For the last four years, I’ve been experiencing this feeling of dread and utter hopelessness when faced with the fact that when I die, there’s a good chance that I–my consciousness–will possibly not exist anymore. Every personal victory, thought and memory I have will completely cease to be. This feeling washes over me in waves and when it hits, I can’t help but cry uncontrollably and fight to catch my breath.
I’m sure that many can identify with his uncontrollable fear of death. Many people around us fear death—and for good reason. One reason so many fear death, and why death seems so unnatural to us, is because we are eternal beings. The Bible says that God has put eternity in the hearts of man (Ecclesiastes 3:11). We know that we were made for more; instinctively, we know that this is not all there is, that death is somehow unnatural, an intruder. That’s why men have invented all sorts of religions and philosophies to try to ease their fear of death.
But as believers, we have the true message of hope to share with others—the hope of resurrection, the hope of eternal life, the gospel of Christ. We need no longer fear death.
That’s why Paul can say, “comfort one another with these words.” This message of Christ’s return and our future resurrection are to bring comfort to the living—to you and me—because we know that our dead loved ones will one day be raised, and we will be reunited with them.
This event, the catching away of believers from earth, has been called the rapture. The word rapture is not found in the Bible, rather that term is taken from a word in the Latin translation used in verse 17 for the phrase “caught up.” The rapture is the catching up of believers from the earth to meet the Lord in the air.
The fact of the rapture is not really debated—after all it’s clearly laid out in this passage (and others). The question that is debated is when this event will take place. As we work through these passages, I believe that you’ll begin to see a clear picture emerge that will answer this question.
What Is the Day of the Lord?
Now, let me remind you that the chapter divisions and verse numbers were added to the Bible about 1,000 years later. While these divisions help us look up passages, they are sometimes unfortunate, because often the breaks are in the most unhelpful places. This is one of those cases, because chapter 5 continues Paul’s discussion of the coming of the Lord.
1 Thessalonians 5:1–3 1 Now as to the times and the epochs, brethren, you have no need of anything to be written to you. 2 For you yourselves know full well that the day of the Lord will come just like a thief in the night. 3 While they are saying, “Peace and safety!” then destruction will come upon them suddenly like labor pains upon a woman with child, and they will not escape.
Paul calls the coming of the Lord to raise dead believers’ bodies and rapture living believers, the Day of the Lord. He’s continuing to discuss the same event he introduced at the end of chapter 4. He says that the Thessalonian believers knew very well that the Day of the Lord would come just like a thief in the night. Paul had previously taught them about the coming Day of the Lord.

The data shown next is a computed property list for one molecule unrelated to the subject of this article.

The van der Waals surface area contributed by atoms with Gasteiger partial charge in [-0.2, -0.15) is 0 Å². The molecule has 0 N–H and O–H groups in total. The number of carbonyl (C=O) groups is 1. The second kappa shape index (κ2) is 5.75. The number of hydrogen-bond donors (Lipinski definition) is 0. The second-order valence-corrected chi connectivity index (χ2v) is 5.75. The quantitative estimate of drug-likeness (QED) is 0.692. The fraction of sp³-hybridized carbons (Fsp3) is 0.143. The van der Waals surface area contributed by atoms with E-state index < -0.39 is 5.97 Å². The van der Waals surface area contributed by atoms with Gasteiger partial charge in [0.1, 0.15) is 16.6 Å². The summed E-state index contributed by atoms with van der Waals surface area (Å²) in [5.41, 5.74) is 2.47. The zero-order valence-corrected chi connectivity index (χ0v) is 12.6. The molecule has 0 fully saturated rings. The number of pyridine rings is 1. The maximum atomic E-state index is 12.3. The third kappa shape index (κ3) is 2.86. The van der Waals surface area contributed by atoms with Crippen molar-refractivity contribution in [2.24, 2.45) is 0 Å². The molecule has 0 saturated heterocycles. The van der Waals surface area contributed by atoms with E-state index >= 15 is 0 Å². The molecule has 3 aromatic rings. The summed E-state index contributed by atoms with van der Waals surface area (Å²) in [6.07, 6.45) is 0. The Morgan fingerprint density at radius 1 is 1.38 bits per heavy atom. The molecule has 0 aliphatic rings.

But before we move on in this passage, we’ve got to answer the question, what is the Day of the Lord? A key principle of Bible interpretation is to interpret Scripture with other Scripture—to look up related passages on a topic to help us understand.
As it turns out, the Day of the Lord is the most prophesied event in all of Scripture. The phrase “the Day of the Lord” appears about twenty-one times in the Old Testament and six times in the New Testament. But if you add together all the synonyms such as “that day,” “the Day of Christ,” and “the Day of God,” there are over 100 references to the Day of the Lord. With so much written about the Day of the Lord in the Bible, it is crucial that we understand what the Day of the Lord is all about, and when this day will occur.
There are many passages in the Old Testament that give us a vivid description of the Day of the Lord. Let’s look at just two of them.
Isaiah 13:6–13 Wail, for the day of the LORD is near! It will come as destruction from the Almighty… Behold, the day of the LORD is coming, cruel, with fury and burning anger, to make the land a desolation; and He will exterminate its sinners from it… I will punish the world for its evil, and the wicked for their iniquity… Therefore I shall make the heavens tremble, and the earth will be shaken from its place at the fury of the LORD of hosts in the day of His burning anger.
Zephaniah 1:14–18 Near is the great day of the LORD, near and coming very quickly; listen, the day of the LORD! In it the warrior cries out bitterly. A day of wrath is that day, a day of trouble and distress, a day of destruction and desolation, a day of darkness and gloom, a day of clouds and thick darkness, a day of trumpet and battle cry, against the fortified cities and the high corner towers. And I will bring distress on men, so that they will walk like the blind, because they have sinned against the LORD; and their blood will be poured out like dust, and their flesh like dung. Neither their silver nor their gold will be able to deliver them on the day of the LORD’s wrath; And all the earth will be devoured In the fire of His jealousy, for He will make a complete end, indeed a terrifying one, of all the inhabitants of the earth.